New groundbreaking legislation that welcomes private investment in the petroleum and electricity sectors is expected to bring in new E&P methods and raise production
Mexicans are justly proud of their revolution which a century ago offered the hope for change to many. Another revolution, this time economic, is now under way which also offers hope of increased foreign and domestic investment, a boost in the GDP and employment and lower energy costs for the country’s 123 million people.
Recently, Mexican President Enrique Peña Nieto signed sweeping energy legislation opening the country’s petroleum and electricity sectors to private investors, ending 75 years of the government’s full dominance in hydrocarbon exploration and production.
“Energy reform is the most important economic change in Mexico in the past 50 years,” the President said, whose decision has been widely praised. During a recent university lecture in Mexico City in mid-October, former UK Prime Minister Tony Blair showed his enthusiasm for Mr Peña Nieto’s move, applauding the reform as “the most significant political event” for the country.
Regarding oil and gas, the move will grant the state petroleum company, Petroleos Mexicanos (Pemex), 21 per cent of possible reserves and the remaining 79 per cent will be allocated to private and foreign companies to play a role in the sector for the first time since nationalisation more than seven decades ago.
British energy firms like BP and Royal Dutch Shell, along with other multinationals such as Exxon Mobil and Chevron from the United States and Russia’s Lukoil, are reportedly weighing up whether to bid in the contract auction next year.
Mexican officials estimate that, if all goes according to plan, investment could reach £30 billion.
“We are starting to see a change in key sectors such as oil and gas, due to recent reforms,” says British Minister for Trade and Investment Lord Livingston. “These reforms and the open economy will undoubtedly attract oil, gas and mineral investment.”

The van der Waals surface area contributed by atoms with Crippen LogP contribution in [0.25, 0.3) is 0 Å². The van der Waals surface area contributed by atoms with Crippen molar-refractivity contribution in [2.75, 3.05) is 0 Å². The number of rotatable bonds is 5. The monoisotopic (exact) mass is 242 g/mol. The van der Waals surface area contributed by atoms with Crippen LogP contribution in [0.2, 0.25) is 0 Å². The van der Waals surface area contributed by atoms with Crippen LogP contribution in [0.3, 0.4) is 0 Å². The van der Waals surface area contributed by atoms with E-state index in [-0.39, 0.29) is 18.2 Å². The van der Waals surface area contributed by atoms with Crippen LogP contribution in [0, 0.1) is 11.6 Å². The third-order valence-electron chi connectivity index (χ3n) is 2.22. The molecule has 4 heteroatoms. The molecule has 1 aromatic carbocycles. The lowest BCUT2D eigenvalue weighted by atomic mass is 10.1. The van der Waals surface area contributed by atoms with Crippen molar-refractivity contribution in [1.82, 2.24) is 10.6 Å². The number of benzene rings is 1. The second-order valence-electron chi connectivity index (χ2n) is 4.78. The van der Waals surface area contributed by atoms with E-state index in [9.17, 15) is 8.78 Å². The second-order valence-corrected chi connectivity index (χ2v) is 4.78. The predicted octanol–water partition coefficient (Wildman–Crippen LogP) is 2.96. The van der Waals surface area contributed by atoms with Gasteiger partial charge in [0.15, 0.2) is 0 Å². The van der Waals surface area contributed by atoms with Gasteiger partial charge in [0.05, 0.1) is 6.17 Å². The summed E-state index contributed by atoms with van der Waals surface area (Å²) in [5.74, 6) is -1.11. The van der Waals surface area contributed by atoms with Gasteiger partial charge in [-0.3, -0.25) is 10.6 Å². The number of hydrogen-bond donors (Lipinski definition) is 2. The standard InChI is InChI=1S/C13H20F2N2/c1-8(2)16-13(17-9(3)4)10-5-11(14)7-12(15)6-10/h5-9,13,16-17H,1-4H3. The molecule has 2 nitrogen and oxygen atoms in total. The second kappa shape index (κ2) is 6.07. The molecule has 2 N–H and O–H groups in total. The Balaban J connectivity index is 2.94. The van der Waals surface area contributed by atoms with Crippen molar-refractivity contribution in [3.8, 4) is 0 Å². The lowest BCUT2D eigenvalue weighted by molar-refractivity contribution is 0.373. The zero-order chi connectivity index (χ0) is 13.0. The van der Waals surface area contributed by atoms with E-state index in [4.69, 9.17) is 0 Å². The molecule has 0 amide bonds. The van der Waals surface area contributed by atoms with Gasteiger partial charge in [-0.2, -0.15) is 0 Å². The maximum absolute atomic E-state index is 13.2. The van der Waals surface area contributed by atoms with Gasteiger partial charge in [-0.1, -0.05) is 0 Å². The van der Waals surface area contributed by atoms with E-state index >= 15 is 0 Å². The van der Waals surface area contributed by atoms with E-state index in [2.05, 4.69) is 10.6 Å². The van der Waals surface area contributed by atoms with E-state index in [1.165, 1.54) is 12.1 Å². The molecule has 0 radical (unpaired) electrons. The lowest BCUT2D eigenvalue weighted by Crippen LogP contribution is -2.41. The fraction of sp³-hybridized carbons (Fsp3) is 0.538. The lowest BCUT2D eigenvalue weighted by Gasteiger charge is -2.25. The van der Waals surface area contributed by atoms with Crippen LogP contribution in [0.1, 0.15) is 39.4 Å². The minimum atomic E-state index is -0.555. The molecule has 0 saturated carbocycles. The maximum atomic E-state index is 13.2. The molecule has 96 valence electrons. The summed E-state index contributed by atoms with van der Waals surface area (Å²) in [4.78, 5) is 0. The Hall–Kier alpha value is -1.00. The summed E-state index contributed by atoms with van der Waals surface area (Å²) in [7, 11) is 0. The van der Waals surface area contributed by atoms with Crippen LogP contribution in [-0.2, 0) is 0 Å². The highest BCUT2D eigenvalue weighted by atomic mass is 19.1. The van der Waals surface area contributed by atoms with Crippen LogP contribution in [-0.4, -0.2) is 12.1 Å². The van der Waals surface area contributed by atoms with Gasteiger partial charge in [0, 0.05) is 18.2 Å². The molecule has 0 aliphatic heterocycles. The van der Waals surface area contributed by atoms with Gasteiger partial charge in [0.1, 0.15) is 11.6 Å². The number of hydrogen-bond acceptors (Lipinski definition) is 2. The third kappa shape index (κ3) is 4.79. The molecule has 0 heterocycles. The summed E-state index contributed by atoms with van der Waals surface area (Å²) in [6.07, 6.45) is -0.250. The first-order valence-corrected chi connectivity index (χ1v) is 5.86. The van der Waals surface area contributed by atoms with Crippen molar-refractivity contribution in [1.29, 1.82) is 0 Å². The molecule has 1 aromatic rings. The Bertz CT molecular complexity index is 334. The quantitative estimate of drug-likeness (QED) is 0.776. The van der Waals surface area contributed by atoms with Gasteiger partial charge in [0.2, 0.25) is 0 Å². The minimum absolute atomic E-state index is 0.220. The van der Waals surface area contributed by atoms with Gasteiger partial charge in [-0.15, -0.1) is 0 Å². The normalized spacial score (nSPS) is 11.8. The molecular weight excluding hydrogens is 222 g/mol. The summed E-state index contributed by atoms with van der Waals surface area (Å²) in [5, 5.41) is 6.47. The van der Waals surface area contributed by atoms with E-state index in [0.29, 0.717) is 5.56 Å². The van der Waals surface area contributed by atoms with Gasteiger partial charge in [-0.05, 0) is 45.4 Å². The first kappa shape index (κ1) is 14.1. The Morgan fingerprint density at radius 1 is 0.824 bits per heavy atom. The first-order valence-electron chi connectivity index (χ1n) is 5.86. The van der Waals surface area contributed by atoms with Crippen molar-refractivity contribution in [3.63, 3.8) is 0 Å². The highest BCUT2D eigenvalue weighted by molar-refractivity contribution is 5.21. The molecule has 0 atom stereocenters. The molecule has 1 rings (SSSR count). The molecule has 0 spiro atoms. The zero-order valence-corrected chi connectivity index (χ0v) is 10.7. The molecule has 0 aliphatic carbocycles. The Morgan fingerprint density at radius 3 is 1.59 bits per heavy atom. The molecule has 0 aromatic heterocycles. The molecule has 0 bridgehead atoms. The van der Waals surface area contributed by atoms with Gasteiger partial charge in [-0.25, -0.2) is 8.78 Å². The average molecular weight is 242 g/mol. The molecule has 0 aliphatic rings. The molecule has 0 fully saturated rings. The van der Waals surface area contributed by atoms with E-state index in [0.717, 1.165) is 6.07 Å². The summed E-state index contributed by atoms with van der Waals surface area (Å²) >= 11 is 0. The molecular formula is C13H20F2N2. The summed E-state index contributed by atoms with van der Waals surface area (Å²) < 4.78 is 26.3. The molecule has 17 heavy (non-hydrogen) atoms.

Pemex is expected to establish 10 separate joint ventures with private firms and there are plans for drilling deep-water wells, especially in the oil-rich Gulf of Mexico where new, state-of-the-art technology would now permit exploration and production at depths formerly out of reach.
In world crude production, the country ranks sixth but proven reserves have retreated over the past 15 years from 34 billion barrels to 14 billion and these reserves only have about another decade before they are depleted.
This shrinking output, coupled with the facts that Pemex is Mexico’s biggest company, the country’s largest tax payer and that it provides a third of the federal budget meant that it was time for a change.
Mexico is following successful examples of opening the petroleum industries to outside private players. Petroleo Brasileiro did exactly that almost 20 years ago and in Colombia, the state-run company Ecopetrol has enjoyed almost double production after its control of the country’s oil sector was restricted in 2003.
The country needs the expected boost. Mexican crude oil production has fallen from more than 3.5 million barrels per day to under 2.5 million during the past decade.
Government officials, and executives of those firms active in the energy sector, hope the reforms signed into law by the president will mean increased investment to open up fresh deposits and bring in new exploration and production methods.
One of those executives cheering on these changes is Fernando Calvillo, the President of Fermaca, a Mexican company with more than 50 years’ experience in the energy, construction and engineering sectors and a leader in the country’s gas pipeline industry.
“It’s clear that energy reform will bring increased income and investment to our country and they say that the petroleum belongs to the Mexicans. But we can only say it’s ours when we see that it is really benefiting all Mexicans,” he says. “I think that the reforms will result in a more efficient and profitable domestic oil and gas industry. However, these profits have to be ploughed back into necessary infrastructure like schools, hospitals and safe drinking water systems, and to boost Mexico’s economic growth.”
Mr Calvillo warns that the process will not happen overnight and that it will take a long time for the reforms to bear fruit, especially regarding offshore oil and gas production. But the private sector is ready to get involved.